Anyone who read my blog post last year about Masterpiece Cakeshop, Ltd. v. Colorado Civil Rights Commission might mistakenly expect me to be thrilled about the Supreme Court’s ruling this week.
While I am pleased that the decision went in Masterpiece’s favor, the truth is that the 7-2 outcome was not particularly satisfying. I would even go so far as to say that reading it left a bad taste in my mouth.
The case centered on Jack Phillips, Masterpiece Cakeshop’s owner, who refused to make a wedding cake for a gay couple, Charlie Craig and David Mullins. As I noted last year, I have been a strong supporter of same-sex marriage for decades and would personally choose to avoid a baker who refused to extend his services to same-sex couples. However, just because I disagree with Phillips’ viewpoint, that does not invalidate his right to express it – or allow the state to compel him to express the contrary position, in this instance.
Phillips contended that baking and decorating cakes is a protected form of free expression, but that is not the basis on which the Supreme Court ultimately decided in his favor. The seven-member majority, with liberal Justices Elena Kagan and Stephen Breyer joining the usual five-member conservative bloc, was just an artifact of the case’s particular history. Where it really counted, the high court’s defense of the First Amendment was much weaker – if it was even a defense at all, rather than a retreat. It will take some time to know which it really was.
Phillips was brought before the Colorado Civil Rights Commission in 2012, two years before Colorado – and three years before the United States as a whole – legally authorized same-sex marriage. (Craig and Mullins planned to wed in Massachusetts, where same-sex marriage was already permitted, but their reception was to be held in Denver.) The state commission was openly dismissive of Phillips’ protestations that his sincere religious beliefs prohibited him from confecting a celebration of a marriage between two men, though he would have happily sold any other sort of baked good to the couple. Further, at almost the same time the Colorado Civil Rights Commission was dismissing Phillips’ arguments, it found justification for the conduct of three other bakers who refused to produce cakes denigrating same-sex marriage, making its disdain for Phillips’ religious arguments even starker.
To assemble this unusual seven-member plurality, Justice Anthony Kennedy, who penned the majority opinion, all but ignored Phillips’ principal argument: that to him, a wedding cake is a form of expression, and thus due First Amendment protection as a form of speech. Instead, the court focused on the Colorado commission’s inappropriate dismissal of and hostility toward Phillips’ religious beliefs.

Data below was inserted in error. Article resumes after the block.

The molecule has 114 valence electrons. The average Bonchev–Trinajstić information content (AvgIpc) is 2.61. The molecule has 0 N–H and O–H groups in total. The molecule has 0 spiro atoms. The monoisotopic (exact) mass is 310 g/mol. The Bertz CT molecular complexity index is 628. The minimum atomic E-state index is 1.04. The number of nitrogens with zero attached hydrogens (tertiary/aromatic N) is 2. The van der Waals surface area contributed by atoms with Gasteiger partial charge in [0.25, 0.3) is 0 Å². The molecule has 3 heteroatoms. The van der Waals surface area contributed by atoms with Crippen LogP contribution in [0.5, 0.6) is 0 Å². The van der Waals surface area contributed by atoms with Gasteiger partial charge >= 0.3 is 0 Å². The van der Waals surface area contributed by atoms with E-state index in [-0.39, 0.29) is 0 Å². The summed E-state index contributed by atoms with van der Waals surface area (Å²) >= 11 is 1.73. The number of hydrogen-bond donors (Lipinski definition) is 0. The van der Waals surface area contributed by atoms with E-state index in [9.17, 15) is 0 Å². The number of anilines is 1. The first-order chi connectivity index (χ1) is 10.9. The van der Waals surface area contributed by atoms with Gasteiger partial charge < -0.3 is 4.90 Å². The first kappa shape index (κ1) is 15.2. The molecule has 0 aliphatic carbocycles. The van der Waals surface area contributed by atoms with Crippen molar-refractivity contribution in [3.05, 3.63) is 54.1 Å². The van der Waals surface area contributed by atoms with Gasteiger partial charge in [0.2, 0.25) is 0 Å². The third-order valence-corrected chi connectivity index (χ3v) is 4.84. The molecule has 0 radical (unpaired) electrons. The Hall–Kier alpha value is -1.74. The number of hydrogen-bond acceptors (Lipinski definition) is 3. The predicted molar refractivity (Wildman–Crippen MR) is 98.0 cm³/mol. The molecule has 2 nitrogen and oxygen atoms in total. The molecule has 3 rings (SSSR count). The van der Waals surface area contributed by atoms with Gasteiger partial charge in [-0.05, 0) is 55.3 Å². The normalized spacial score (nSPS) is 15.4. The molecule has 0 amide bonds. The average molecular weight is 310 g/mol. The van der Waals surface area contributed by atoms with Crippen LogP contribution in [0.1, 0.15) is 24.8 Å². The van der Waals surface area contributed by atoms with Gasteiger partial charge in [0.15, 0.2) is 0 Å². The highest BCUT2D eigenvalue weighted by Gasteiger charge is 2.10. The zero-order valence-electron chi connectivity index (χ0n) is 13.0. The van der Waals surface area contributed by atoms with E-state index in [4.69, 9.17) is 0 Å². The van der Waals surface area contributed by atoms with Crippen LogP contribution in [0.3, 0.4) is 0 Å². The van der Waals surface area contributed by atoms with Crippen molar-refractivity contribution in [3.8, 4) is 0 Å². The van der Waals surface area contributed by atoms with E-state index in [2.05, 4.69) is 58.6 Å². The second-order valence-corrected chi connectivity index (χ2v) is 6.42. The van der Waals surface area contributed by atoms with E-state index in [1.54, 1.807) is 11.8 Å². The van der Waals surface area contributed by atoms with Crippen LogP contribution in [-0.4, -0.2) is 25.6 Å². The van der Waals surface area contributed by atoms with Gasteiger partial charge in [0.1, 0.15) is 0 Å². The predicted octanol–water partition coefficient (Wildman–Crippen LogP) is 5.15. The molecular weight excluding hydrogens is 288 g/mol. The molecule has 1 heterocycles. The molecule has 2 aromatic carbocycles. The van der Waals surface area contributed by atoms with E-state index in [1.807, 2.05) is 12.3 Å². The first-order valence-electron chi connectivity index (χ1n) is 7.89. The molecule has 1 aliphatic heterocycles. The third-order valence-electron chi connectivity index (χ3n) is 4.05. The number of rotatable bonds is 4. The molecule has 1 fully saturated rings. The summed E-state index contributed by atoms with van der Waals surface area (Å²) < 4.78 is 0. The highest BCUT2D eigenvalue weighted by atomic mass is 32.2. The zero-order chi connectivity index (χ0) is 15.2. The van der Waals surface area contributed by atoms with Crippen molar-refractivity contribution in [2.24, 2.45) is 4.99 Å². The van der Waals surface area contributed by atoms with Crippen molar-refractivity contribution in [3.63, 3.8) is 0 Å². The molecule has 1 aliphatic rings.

The narrowness of this ruling means that, at best, it will offer little guidance to lower courts attempting to rule on similar issues, a point that Kennedy openly acknowledged: “The outcome of cases like this in other circumstances must await further elaboration in the courts, all in the context of recognizing that these disputes must be resolved with tolerance, without undue disrespect to sincere religious beliefs, and without subjecting gay persons to indignities when they seek goods and services in an open market.”
More pointedly, Kagan’s concurrence all but promised that a more carefully constructed action against a recalcitrant baker might well stand up to judicial scrutiny. The trick, she said, is to ensure that such decisions are not openly “infected by religious hostility or bias.”
Only Justice Clarence Thomas, joined by Justice Neil Gorsuch, openly adopted Phillips’ position on freedom of expression. Thomas posited that “Forcing Phillips to make custom wedding cakes for same-sex marriages requires him to, at the very least, acknowledge that same-sex weddings are ‘weddings’ and suggest that they should be celebrated—the precise message he believes his faith forbids.” Thomas also points out that states cannot regulate speech with the exclusive aim of removing biases from public life, since that could open the door to allowing the government to stamp out – or require – almost any sort of speech at will.
This ruling as written leaves the disturbing possibility that an apparent First Amendment victory may someday serve as a roadmap for the government to proscribe certain religious positions and to prescribe certain forms of expression. And that is nothing to celebrate.
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